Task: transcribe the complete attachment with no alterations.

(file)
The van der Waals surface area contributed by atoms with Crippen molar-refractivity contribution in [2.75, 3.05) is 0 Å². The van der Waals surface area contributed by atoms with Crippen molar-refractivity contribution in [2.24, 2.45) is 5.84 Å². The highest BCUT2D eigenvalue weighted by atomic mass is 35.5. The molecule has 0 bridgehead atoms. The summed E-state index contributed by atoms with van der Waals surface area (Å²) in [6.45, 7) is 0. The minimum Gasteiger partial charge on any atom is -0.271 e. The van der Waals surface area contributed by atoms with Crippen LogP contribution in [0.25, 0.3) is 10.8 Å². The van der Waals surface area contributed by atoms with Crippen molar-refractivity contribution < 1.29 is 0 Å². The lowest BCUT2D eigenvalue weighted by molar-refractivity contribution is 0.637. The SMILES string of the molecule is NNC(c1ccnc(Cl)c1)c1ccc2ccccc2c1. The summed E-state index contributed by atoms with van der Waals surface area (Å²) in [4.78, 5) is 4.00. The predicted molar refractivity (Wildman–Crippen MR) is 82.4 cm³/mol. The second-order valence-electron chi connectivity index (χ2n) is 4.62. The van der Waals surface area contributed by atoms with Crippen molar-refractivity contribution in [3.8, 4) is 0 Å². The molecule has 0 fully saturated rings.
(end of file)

The van der Waals surface area contributed by atoms with Crippen molar-refractivity contribution in [2.75, 3.05) is 0 Å². The van der Waals surface area contributed by atoms with Crippen molar-refractivity contribution in [2.24, 2.45) is 5.84 Å². The highest BCUT2D eigenvalue weighted by atomic mass is 35.5. The molecule has 0 bridgehead atoms. The summed E-state index contributed by atoms with van der Waals surface area (Å²) in [6.45, 7) is 0. The minimum Gasteiger partial charge on any atom is -0.271 e. The van der Waals surface area contributed by atoms with Crippen LogP contribution in [0.25, 0.3) is 10.8 Å². The van der Waals surface area contributed by atoms with Crippen molar-refractivity contribution < 1.29 is 0 Å². The lowest BCUT2D eigenvalue weighted by molar-refractivity contribution is 0.637. The SMILES string of the molecule is NNC(c1ccnc(Cl)c1)c1ccc2ccccc2c1. The summed E-state index contributed by atoms with van der Waals surface area (Å²) in [4.78, 5) is 4.00. The predicted molar refractivity (Wildman–Crippen MR) is 82.4 cm³/mol. The second-order valence-electron chi connectivity index (χ2n) is 4.62. The van der Waals surface area contributed by atoms with Crippen molar-refractivity contribution in [3.8, 4) is 0 Å². The molecule has 0 fully saturated rings.